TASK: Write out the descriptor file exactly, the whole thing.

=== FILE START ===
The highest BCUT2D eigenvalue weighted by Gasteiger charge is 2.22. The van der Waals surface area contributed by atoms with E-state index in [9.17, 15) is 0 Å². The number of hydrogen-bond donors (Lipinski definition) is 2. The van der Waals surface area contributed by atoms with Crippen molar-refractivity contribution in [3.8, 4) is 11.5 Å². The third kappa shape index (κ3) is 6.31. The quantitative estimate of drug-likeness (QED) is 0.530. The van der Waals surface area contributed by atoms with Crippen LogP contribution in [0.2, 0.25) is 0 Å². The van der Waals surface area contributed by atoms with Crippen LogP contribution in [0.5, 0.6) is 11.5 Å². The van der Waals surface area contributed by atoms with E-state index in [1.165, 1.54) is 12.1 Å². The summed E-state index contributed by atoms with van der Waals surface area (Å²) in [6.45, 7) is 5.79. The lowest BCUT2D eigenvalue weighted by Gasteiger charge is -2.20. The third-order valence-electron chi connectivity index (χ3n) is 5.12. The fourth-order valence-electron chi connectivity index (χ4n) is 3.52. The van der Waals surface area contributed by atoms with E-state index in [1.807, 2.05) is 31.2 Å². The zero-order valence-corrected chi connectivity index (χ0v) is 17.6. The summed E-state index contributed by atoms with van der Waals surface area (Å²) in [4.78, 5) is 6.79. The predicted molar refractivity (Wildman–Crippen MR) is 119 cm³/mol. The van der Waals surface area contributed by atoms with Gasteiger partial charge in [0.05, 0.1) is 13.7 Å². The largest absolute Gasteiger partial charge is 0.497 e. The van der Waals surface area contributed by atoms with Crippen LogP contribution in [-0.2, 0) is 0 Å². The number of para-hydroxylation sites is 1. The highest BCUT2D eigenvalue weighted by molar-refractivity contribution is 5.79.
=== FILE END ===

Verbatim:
The highest BCUT2D eigenvalue weighted by Gasteiger charge is 2.22. The van der Waals surface area contributed by atoms with E-state index in [9.17, 15) is 0 Å². The number of hydrogen-bond donors (Lipinski definition) is 2. The van der Waals surface area contributed by atoms with Crippen molar-refractivity contribution in [3.8, 4) is 11.5 Å². The third kappa shape index (κ3) is 6.31. The quantitative estimate of drug-likeness (QED) is 0.530. The van der Waals surface area contributed by atoms with Crippen LogP contribution in [0.2, 0.25) is 0 Å². The van der Waals surface area contributed by atoms with Crippen LogP contribution in [0.5, 0.6) is 11.5 Å². The van der Waals surface area contributed by atoms with E-state index in [1.165, 1.54) is 12.1 Å². The summed E-state index contributed by atoms with van der Waals surface area (Å²) in [6.45, 7) is 5.79. The lowest BCUT2D eigenvalue weighted by Gasteiger charge is -2.20. The third-order valence-electron chi connectivity index (χ3n) is 5.12. The fourth-order valence-electron chi connectivity index (χ4n) is 3.52. The van der Waals surface area contributed by atoms with E-state index in [1.807, 2.05) is 31.2 Å². The zero-order valence-corrected chi connectivity index (χ0v) is 17.6. The summed E-state index contributed by atoms with van der Waals surface area (Å²) in [4.78, 5) is 6.79. The predicted molar refractivity (Wildman–Crippen MR) is 119 cm³/mol. The van der Waals surface area contributed by atoms with Gasteiger partial charge in [0.05, 0.1) is 13.7 Å². The largest absolute Gasteiger partial charge is 0.497 e. The van der Waals surface area contributed by atoms with Crippen LogP contribution in [-0.2, 0) is 0 Å². The number of para-hydroxylation sites is 1. The highest BCUT2D eigenvalue weighted by molar-refractivity contribution is 5.79.